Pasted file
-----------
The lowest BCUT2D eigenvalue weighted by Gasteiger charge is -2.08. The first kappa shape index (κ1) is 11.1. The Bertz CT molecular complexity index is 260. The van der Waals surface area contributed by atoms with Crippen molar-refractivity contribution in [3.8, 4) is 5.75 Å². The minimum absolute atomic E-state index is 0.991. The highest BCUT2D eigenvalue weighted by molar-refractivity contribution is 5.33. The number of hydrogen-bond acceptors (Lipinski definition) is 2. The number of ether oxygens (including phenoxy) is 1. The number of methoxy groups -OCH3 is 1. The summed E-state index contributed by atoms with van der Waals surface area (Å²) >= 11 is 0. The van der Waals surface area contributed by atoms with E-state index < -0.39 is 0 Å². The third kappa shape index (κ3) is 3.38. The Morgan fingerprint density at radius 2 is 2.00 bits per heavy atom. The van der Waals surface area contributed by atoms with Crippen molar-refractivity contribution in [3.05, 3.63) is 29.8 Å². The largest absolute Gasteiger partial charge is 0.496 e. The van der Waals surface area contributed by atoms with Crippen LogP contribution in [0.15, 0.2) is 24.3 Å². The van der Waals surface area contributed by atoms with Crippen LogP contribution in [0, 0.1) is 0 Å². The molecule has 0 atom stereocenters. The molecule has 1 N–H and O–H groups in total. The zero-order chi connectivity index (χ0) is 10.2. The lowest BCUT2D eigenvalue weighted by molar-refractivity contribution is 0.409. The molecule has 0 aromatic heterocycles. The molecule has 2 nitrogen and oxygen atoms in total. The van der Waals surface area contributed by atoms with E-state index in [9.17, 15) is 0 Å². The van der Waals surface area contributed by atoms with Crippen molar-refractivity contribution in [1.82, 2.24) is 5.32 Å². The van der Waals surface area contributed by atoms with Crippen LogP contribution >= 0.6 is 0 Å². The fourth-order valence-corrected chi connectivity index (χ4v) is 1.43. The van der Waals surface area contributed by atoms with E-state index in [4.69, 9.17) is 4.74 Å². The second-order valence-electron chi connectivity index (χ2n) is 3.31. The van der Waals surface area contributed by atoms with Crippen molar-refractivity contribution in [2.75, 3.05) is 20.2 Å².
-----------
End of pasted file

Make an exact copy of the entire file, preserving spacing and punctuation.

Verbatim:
The lowest BCUT2D eigenvalue weighted by Gasteiger charge is -2.08. The first kappa shape index (κ1) is 11.1. The Bertz CT molecular complexity index is 260. The van der Waals surface area contributed by atoms with Crippen molar-refractivity contribution in [3.8, 4) is 5.75 Å². The minimum absolute atomic E-state index is 0.991. The highest BCUT2D eigenvalue weighted by molar-refractivity contribution is 5.33. The number of hydrogen-bond acceptors (Lipinski definition) is 2. The number of ether oxygens (including phenoxy) is 1. The number of methoxy groups -OCH3 is 1. The summed E-state index contributed by atoms with van der Waals surface area (Å²) >= 11 is 0. The van der Waals surface area contributed by atoms with E-state index < -0.39 is 0 Å². The third kappa shape index (κ3) is 3.38. The Morgan fingerprint density at radius 2 is 2.00 bits per heavy atom. The van der Waals surface area contributed by atoms with Crippen molar-refractivity contribution in [3.05, 3.63) is 29.8 Å². The largest absolute Gasteiger partial charge is 0.496 e. The van der Waals surface area contributed by atoms with Crippen LogP contribution in [0.15, 0.2) is 24.3 Å². The van der Waals surface area contributed by atoms with Crippen LogP contribution in [0, 0.1) is 0 Å². The molecule has 0 atom stereocenters. The molecule has 1 N–H and O–H groups in total. The zero-order chi connectivity index (χ0) is 10.2. The lowest BCUT2D eigenvalue weighted by molar-refractivity contribution is 0.409. The molecule has 0 aromatic heterocycles. The molecule has 2 nitrogen and oxygen atoms in total. The van der Waals surface area contributed by atoms with E-state index in [9.17, 15) is 0 Å². The van der Waals surface area contributed by atoms with Crippen molar-refractivity contribution in [1.82, 2.24) is 5.32 Å². The van der Waals surface area contributed by atoms with Crippen LogP contribution >= 0.6 is 0 Å². The fourth-order valence-corrected chi connectivity index (χ4v) is 1.43. The van der Waals surface area contributed by atoms with E-state index in [4.69, 9.17) is 4.74 Å². The second-order valence-electron chi connectivity index (χ2n) is 3.31. The van der Waals surface area contributed by atoms with Crippen molar-refractivity contribution in [2.75, 3.05) is 20.2 Å².